NYC construction deaths fell in first year of pandemic
13 died on the job, accounting for more than 20% of all workplace deaths
The onset of the pandemic hampered construction in New York City, perhaps contributing to a decline in the number of deaths on the job.
Of the 59 fatal work injuries in 2020, according to a Bureau of Labor Statistics report, 13 were at construction sites, a decline from 24 the year before.
Five of the industry’s 2020 deaths resulted from falls, slips and trips, according to the Bureau of Labor Statistics. Specialty trade contractors accounted for eight of the fatalities.
A recent report from the New York Committee for Occupational Safety and Health determined 79 percent of private construction site deaths involved nonunion workers, according to the Commercial Observer.
In one incident near the end of 2020, a construction worker was killed when a brick wall in the back yard of a Sunset Park home collapsed. The 10-foot retention wall at 454 42nd Street fell on two workers, one of whom was pronounced dead at the scene.
Jashim Mia, 39, was later identified as the victim. Inadequate shoring along the wall caused it to crumble, the Department of Buildings found.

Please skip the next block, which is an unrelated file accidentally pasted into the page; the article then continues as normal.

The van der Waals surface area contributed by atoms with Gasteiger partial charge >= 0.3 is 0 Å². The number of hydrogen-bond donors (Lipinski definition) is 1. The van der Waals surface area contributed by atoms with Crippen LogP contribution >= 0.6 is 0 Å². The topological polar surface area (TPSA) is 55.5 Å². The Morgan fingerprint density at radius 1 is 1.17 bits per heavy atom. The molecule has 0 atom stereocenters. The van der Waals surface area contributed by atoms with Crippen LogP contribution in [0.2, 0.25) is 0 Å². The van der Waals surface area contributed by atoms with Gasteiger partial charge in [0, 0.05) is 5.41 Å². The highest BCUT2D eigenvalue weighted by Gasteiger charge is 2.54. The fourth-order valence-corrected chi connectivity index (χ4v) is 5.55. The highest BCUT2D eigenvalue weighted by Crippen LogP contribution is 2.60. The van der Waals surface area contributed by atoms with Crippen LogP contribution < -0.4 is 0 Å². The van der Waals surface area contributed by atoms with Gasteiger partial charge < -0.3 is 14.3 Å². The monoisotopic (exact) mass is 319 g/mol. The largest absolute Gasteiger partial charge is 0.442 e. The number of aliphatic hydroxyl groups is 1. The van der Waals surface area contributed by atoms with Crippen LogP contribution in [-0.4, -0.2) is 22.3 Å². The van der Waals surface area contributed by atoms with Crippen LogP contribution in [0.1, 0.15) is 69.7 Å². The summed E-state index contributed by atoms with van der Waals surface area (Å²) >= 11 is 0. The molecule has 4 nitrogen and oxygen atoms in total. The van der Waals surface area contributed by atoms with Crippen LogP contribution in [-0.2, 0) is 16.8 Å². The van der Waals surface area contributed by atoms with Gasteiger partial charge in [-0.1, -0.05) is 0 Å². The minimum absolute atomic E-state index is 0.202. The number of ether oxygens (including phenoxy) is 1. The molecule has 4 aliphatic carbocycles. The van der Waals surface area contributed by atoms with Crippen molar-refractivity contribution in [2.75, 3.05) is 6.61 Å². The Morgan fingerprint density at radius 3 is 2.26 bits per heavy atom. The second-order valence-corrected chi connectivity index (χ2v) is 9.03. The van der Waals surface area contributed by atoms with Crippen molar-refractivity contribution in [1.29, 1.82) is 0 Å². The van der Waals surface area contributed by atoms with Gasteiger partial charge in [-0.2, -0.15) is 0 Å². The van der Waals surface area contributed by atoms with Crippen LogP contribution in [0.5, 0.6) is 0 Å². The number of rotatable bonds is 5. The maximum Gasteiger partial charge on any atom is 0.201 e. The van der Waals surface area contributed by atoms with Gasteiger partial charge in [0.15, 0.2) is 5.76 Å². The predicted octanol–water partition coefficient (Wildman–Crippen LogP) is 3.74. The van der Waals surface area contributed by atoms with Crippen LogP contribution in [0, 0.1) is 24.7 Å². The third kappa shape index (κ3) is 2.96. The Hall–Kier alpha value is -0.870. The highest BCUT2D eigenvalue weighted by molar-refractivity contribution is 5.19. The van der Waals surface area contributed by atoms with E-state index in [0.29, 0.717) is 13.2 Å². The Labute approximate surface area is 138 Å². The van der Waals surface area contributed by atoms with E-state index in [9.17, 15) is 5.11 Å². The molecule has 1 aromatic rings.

New York City’s next deadliest industry was retail, which had seven deaths in 2020, up from five in 2019. A majority of the deaths involved violence by people or animals. The transportation and warehousing sector had six workplace fatalities in 2020, as did the accomodation and food services industry.
Hispanic and Latino workers made up 39 percent of the workplace deaths in the city, significantly higher than the 23 percent of workplace deaths they accounted for across the country. White workers accounted for 31 percent of city workplace deaths and Black workers for 19 percent.
In total, there were 4,764 fatal work injuries across the country in 2020, the lowest yearly total since 2013 and an 11 percent drop from 5,333 the previous year.